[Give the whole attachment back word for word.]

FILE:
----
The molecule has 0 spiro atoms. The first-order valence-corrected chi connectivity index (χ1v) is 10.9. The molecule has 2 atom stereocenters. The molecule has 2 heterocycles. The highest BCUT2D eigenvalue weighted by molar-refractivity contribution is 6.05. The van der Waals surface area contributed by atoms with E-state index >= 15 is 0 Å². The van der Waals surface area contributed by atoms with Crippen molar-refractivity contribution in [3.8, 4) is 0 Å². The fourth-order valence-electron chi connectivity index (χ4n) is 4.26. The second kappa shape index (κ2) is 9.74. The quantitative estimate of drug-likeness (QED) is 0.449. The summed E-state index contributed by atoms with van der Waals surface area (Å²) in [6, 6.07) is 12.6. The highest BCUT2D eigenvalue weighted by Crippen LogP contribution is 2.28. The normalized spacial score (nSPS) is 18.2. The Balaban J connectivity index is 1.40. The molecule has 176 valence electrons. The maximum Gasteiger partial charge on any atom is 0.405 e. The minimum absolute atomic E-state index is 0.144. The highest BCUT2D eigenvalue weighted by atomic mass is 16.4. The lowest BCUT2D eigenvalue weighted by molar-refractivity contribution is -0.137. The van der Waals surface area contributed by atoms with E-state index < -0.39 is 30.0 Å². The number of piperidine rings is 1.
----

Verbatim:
The molecule has 0 spiro atoms. The first-order valence-corrected chi connectivity index (χ1v) is 10.9. The molecule has 2 atom stereocenters. The molecule has 2 heterocycles. The highest BCUT2D eigenvalue weighted by molar-refractivity contribution is 6.05. The van der Waals surface area contributed by atoms with E-state index >= 15 is 0 Å². The van der Waals surface area contributed by atoms with Crippen molar-refractivity contribution in [3.8, 4) is 0 Å². The fourth-order valence-electron chi connectivity index (χ4n) is 4.26. The second kappa shape index (κ2) is 9.74. The quantitative estimate of drug-likeness (QED) is 0.449. The summed E-state index contributed by atoms with van der Waals surface area (Å²) in [6, 6.07) is 12.6. The highest BCUT2D eigenvalue weighted by Crippen LogP contribution is 2.28. The normalized spacial score (nSPS) is 18.2. The Balaban J connectivity index is 1.40. The molecule has 176 valence electrons. The maximum Gasteiger partial charge on any atom is 0.405 e. The minimum absolute atomic E-state index is 0.144. The highest BCUT2D eigenvalue weighted by atomic mass is 16.4. The lowest BCUT2D eigenvalue weighted by molar-refractivity contribution is -0.137. The van der Waals surface area contributed by atoms with E-state index < -0.39 is 30.0 Å². The number of piperidine rings is 1.